Why a U.S. Surgeon General says we should pay more attention to public health and equitable care
KIRC private chat PLUS a featured presentation with a former 'Nation's Doctor'
Hello, KIRC family!
I would like to first extend a warm welcome to all of our new subscribers. Thank you for joining our growing tribe and I appreciate you sharing your time and expertise with the KIRC family. Please consider sharing this newsletter with friends and family.
It is my honor to continue molding Keeping It REAL Caregiving into a platform and force that can serve as a change-maker and a safe space for caregivers to share and support one another.
Last week as you know, I had the honor of presenting as part of a panel at the Association of Health Care Journalists annual conference in St. Louis, Missouri.
One of the highlights of the program, was a private conversation with, followed by a group session from the 20th U.S. Surgeon General, Dr. Jerome Adams. He served in the role from 2017 - 2021.
Dr. Adams is one of only a handful African-Americans to serve in this role, and his credentials are impressive:
He currently serves as the Executive Director of Health Equity Initiatives at Purdue University.
He attended the University of Maryland studying biochemistry, and then attended Indiana University Medical School.
Later, he earned his Masters in Public Health from UC Berkeley.
His medical specialty is as an anesthesiologists, where he worked in rural Indiana.
He served as Indiana State Health Commissioner, which paved the way to serve in the prominent role of U.S. Surgeon General.
KIRC private chat
Keeping It REAL Caregiving (me) had the chance to chat with Dr. Adams for a few minutes before his presentation.
He shared that his passion for addressing inequities in health care, especially in rural, low-income, and/or communities of color which are often disenfranchised from adequate services, has been the motivation for many health issues he has championed over the years.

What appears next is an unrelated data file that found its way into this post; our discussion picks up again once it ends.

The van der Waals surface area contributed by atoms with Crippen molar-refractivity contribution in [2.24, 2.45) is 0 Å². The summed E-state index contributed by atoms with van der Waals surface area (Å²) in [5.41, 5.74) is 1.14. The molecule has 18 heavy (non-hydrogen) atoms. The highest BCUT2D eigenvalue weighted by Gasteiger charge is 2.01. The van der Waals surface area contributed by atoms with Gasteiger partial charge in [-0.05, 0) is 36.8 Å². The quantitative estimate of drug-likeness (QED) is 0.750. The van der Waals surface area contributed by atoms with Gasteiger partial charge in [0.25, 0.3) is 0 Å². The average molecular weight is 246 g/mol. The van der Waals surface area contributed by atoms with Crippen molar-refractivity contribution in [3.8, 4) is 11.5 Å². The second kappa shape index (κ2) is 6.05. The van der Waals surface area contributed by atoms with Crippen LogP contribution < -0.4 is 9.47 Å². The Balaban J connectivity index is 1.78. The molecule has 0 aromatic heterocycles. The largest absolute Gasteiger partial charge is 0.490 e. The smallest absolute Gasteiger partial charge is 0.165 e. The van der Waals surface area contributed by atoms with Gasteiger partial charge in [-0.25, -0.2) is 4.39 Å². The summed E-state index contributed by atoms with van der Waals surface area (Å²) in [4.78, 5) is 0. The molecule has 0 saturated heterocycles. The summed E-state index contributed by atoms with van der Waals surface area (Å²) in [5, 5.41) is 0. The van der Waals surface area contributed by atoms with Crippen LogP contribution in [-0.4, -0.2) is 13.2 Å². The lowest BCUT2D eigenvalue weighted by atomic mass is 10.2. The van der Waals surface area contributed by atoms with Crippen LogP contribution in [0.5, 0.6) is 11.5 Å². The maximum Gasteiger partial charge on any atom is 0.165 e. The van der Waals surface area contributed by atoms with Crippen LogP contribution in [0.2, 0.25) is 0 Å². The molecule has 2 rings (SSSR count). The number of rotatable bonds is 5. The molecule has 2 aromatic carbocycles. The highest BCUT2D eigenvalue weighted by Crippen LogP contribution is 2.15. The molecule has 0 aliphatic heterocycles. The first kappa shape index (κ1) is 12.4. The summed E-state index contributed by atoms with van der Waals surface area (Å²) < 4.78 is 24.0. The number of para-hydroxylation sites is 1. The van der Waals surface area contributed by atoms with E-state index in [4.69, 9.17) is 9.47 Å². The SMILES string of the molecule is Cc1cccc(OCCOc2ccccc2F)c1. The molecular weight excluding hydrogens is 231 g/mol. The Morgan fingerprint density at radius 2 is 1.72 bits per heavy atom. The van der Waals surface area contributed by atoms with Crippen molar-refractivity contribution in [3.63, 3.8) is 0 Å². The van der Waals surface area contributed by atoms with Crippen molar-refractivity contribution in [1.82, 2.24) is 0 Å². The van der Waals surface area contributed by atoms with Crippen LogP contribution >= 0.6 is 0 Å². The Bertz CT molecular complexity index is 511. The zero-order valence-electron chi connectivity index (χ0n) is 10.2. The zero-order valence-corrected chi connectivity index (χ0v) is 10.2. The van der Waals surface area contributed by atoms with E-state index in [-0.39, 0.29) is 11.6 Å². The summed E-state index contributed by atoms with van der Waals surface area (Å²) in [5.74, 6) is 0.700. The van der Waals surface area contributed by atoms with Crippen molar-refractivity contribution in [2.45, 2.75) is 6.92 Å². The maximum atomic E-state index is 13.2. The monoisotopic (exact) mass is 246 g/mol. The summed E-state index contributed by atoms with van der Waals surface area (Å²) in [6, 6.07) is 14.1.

Seldom do I hear national level individuals in any field, start their talks by recognizing the unique challenges faced by rural communities. Thank you!
This one-on-one conversation allowed for going beyond the headlines, and getting a more authentic sense of this public health care professional.
Dr. Adams covered many topics during his presentation. I’ll showcase the points which stood out for me, especially as a journalists and caregiving advocate.
He began his talk by sharing with everyone that he is not only a leading doctor, but also a husband and father. He shared that his wife is currently battling stage 4 cancer, which means he too, is a caregiver.
He reminded us to remain vigilant against Covid-19, as there are many people whose immune systems are vulnerable, despite the recommended precautions.
Dr. Adams shared his personal and professional journey which brought him to the White House; one he said was filled with many successes but just as many hurdles.
He encouraged those facing difficult life and/or career choices to consider that it is often more important to ‘show up and be at the table - to be a voice,’ even when it means the choice may not be popular to everyone, than taking the safe and/or easy road.